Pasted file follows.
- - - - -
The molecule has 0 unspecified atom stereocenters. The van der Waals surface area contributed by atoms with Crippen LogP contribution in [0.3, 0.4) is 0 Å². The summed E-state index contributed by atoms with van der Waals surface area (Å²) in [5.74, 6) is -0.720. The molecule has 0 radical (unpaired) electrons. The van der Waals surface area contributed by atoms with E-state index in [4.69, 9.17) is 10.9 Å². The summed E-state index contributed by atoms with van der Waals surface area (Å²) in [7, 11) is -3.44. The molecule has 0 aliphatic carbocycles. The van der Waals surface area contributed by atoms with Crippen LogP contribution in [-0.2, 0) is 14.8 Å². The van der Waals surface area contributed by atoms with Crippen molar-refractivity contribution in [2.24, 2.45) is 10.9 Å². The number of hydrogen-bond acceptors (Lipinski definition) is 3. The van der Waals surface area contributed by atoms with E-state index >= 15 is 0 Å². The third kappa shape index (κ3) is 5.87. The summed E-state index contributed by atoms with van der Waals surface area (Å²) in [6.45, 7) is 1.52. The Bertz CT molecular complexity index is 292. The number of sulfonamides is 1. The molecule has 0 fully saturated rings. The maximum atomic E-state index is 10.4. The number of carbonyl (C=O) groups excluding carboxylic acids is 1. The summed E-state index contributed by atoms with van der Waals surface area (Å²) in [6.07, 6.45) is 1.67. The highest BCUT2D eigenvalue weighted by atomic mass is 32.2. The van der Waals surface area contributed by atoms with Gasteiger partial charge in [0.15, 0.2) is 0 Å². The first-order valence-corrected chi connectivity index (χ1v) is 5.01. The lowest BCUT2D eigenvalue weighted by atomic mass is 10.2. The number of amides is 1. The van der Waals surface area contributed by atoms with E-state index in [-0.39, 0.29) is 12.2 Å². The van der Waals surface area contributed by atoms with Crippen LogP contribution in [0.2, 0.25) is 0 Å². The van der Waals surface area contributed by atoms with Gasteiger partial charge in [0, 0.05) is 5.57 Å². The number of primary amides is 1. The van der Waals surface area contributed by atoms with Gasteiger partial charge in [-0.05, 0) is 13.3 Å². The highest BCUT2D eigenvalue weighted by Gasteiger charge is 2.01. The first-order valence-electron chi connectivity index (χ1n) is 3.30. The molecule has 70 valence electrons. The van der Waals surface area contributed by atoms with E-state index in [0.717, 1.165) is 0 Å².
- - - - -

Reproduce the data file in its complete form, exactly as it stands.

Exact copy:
The molecule has 0 unspecified atom stereocenters. The van der Waals surface area contributed by atoms with Crippen LogP contribution in [0.3, 0.4) is 0 Å². The summed E-state index contributed by atoms with van der Waals surface area (Å²) in [5.74, 6) is -0.720. The molecule has 0 radical (unpaired) electrons. The van der Waals surface area contributed by atoms with E-state index in [4.69, 9.17) is 10.9 Å². The summed E-state index contributed by atoms with van der Waals surface area (Å²) in [7, 11) is -3.44. The molecule has 0 aliphatic carbocycles. The van der Waals surface area contributed by atoms with Crippen LogP contribution in [-0.2, 0) is 14.8 Å². The van der Waals surface area contributed by atoms with Crippen molar-refractivity contribution in [2.24, 2.45) is 10.9 Å². The number of hydrogen-bond acceptors (Lipinski definition) is 3. The van der Waals surface area contributed by atoms with E-state index >= 15 is 0 Å². The third kappa shape index (κ3) is 5.87. The summed E-state index contributed by atoms with van der Waals surface area (Å²) in [6.45, 7) is 1.52. The Bertz CT molecular complexity index is 292. The number of sulfonamides is 1. The molecule has 0 fully saturated rings. The maximum atomic E-state index is 10.4. The number of carbonyl (C=O) groups excluding carboxylic acids is 1. The summed E-state index contributed by atoms with van der Waals surface area (Å²) in [6.07, 6.45) is 1.67. The highest BCUT2D eigenvalue weighted by atomic mass is 32.2. The van der Waals surface area contributed by atoms with Gasteiger partial charge in [0.15, 0.2) is 0 Å². The first-order valence-corrected chi connectivity index (χ1v) is 5.01. The lowest BCUT2D eigenvalue weighted by atomic mass is 10.2. The number of amides is 1. The van der Waals surface area contributed by atoms with E-state index in [-0.39, 0.29) is 12.2 Å². The van der Waals surface area contributed by atoms with Crippen LogP contribution in [0.2, 0.25) is 0 Å². The van der Waals surface area contributed by atoms with Gasteiger partial charge in [0, 0.05) is 5.57 Å². The number of primary amides is 1. The van der Waals surface area contributed by atoms with Gasteiger partial charge in [-0.05, 0) is 13.3 Å². The highest BCUT2D eigenvalue weighted by Gasteiger charge is 2.01. The first-order valence-electron chi connectivity index (χ1n) is 3.30. The molecule has 70 valence electrons. The van der Waals surface area contributed by atoms with E-state index in [0.717, 1.165) is 0 Å².